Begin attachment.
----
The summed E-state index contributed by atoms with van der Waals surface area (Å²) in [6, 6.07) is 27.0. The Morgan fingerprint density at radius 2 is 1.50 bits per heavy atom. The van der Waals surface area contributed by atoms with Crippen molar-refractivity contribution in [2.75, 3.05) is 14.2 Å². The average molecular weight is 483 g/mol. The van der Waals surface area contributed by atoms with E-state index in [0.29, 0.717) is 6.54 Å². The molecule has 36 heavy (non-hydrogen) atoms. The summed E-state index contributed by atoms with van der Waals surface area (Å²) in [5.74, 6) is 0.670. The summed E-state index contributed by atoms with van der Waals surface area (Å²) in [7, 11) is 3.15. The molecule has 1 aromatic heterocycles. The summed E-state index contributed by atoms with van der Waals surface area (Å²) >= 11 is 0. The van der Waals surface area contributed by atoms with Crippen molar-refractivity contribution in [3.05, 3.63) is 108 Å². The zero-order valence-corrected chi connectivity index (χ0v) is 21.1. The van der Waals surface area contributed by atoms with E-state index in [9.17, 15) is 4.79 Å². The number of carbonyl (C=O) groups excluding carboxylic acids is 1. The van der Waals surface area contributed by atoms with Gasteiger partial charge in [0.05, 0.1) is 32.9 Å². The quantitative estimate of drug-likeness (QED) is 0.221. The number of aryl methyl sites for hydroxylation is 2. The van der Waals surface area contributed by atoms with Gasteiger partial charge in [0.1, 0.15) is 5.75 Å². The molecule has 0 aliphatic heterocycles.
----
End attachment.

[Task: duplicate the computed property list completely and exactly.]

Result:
The summed E-state index contributed by atoms with van der Waals surface area (Å²) in [6, 6.07) is 27.0. The Morgan fingerprint density at radius 2 is 1.50 bits per heavy atom. The van der Waals surface area contributed by atoms with Crippen molar-refractivity contribution in [2.75, 3.05) is 14.2 Å². The average molecular weight is 483 g/mol. The van der Waals surface area contributed by atoms with E-state index in [0.29, 0.717) is 6.54 Å². The molecule has 36 heavy (non-hydrogen) atoms. The summed E-state index contributed by atoms with van der Waals surface area (Å²) in [5.74, 6) is 0.670. The summed E-state index contributed by atoms with van der Waals surface area (Å²) in [7, 11) is 3.15. The molecule has 1 aromatic heterocycles. The summed E-state index contributed by atoms with van der Waals surface area (Å²) >= 11 is 0. The van der Waals surface area contributed by atoms with Crippen molar-refractivity contribution in [3.05, 3.63) is 108 Å². The zero-order valence-corrected chi connectivity index (χ0v) is 21.1. The van der Waals surface area contributed by atoms with E-state index in [9.17, 15) is 4.79 Å². The number of carbonyl (C=O) groups excluding carboxylic acids is 1. The van der Waals surface area contributed by atoms with Gasteiger partial charge in [0.05, 0.1) is 32.9 Å². The quantitative estimate of drug-likeness (QED) is 0.221. The number of aryl methyl sites for hydroxylation is 2. The van der Waals surface area contributed by atoms with Gasteiger partial charge in [0.1, 0.15) is 5.75 Å². The molecule has 0 aliphatic heterocycles.